MONTANA SECTION - AMERICAN CHEMICAL SOCIETY
April 2001 Councilor's Report
Doug Coe dcoe@mtech.edu


The American Chemical Society celebrated its 125th Anniversary at the 221st National Meeting in San Diego. At the time of the Council meeting there were 17,824 meeting attendees (3rd largest), 252 companies exhibiting at 472 booths (2nd largest), 879 candidates participating in 4000 interviews for 897 positions, and 700 student research posters presented at this meeting. 11 Montana Tech students attended the meeting. No negative impact of increased student registration fees has been observed on student attendance.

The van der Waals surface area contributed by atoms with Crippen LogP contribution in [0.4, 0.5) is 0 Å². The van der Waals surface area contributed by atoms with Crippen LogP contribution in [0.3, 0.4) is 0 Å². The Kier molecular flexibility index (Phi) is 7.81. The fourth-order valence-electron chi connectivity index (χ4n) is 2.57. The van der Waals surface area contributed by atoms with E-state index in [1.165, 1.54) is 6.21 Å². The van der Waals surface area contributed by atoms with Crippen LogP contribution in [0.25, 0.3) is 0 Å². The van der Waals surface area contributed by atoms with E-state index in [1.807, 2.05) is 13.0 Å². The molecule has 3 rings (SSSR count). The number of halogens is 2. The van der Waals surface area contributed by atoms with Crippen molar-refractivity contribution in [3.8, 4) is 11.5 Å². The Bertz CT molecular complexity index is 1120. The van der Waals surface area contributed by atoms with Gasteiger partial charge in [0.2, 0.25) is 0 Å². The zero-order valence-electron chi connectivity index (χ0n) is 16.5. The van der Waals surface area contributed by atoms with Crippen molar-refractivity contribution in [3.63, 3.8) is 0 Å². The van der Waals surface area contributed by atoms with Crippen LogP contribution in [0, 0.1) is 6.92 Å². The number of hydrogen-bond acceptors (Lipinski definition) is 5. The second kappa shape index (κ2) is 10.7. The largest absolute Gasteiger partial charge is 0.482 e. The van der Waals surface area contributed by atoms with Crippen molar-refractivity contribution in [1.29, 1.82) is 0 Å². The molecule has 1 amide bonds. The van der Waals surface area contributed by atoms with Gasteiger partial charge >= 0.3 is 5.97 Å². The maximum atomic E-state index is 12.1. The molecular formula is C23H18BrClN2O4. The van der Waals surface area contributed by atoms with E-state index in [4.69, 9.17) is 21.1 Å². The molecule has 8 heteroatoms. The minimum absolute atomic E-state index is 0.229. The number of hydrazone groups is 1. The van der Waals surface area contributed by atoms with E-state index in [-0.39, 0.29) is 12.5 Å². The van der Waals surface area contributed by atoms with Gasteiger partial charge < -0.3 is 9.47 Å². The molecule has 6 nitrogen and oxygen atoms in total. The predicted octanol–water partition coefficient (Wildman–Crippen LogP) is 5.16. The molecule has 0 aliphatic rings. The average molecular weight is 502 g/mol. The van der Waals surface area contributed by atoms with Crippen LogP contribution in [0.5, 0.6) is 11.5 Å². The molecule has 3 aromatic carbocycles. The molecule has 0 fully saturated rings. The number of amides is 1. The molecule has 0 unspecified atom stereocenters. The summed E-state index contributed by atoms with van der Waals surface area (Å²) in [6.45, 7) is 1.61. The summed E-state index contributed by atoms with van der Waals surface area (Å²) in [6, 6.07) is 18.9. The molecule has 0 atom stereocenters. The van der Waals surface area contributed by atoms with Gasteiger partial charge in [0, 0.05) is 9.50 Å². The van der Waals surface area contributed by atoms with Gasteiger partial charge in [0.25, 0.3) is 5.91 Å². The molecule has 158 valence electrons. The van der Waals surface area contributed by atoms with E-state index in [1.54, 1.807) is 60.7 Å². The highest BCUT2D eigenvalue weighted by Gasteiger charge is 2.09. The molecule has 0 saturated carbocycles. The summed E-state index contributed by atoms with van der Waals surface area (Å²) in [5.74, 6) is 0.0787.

The American Chemical Society has just recently finished a 3-year strategic plan which defines three thrusts, the three I’s:

  1. Individual needs of the members, with enhanced and affordable services for their professional growth;
  2. Using the Internet to become leaders in electronic communication and maintaining leadership in information technology and delivery;
  3. International collaboration and delivery of services.

The President-Elect, Eli Pearce, went on record in his report that he strongly supports Regional Meeting and I suggest that we do not hesitate in asking for his support in hosting the Regional Meeting in Bozeman in 2003, if we need it.

I’m not sure what was behind this, but it was reported that the New York Supreme Court ruled in favor of the American Chemical Society in a dispute over control of the Petroleum Research Funds.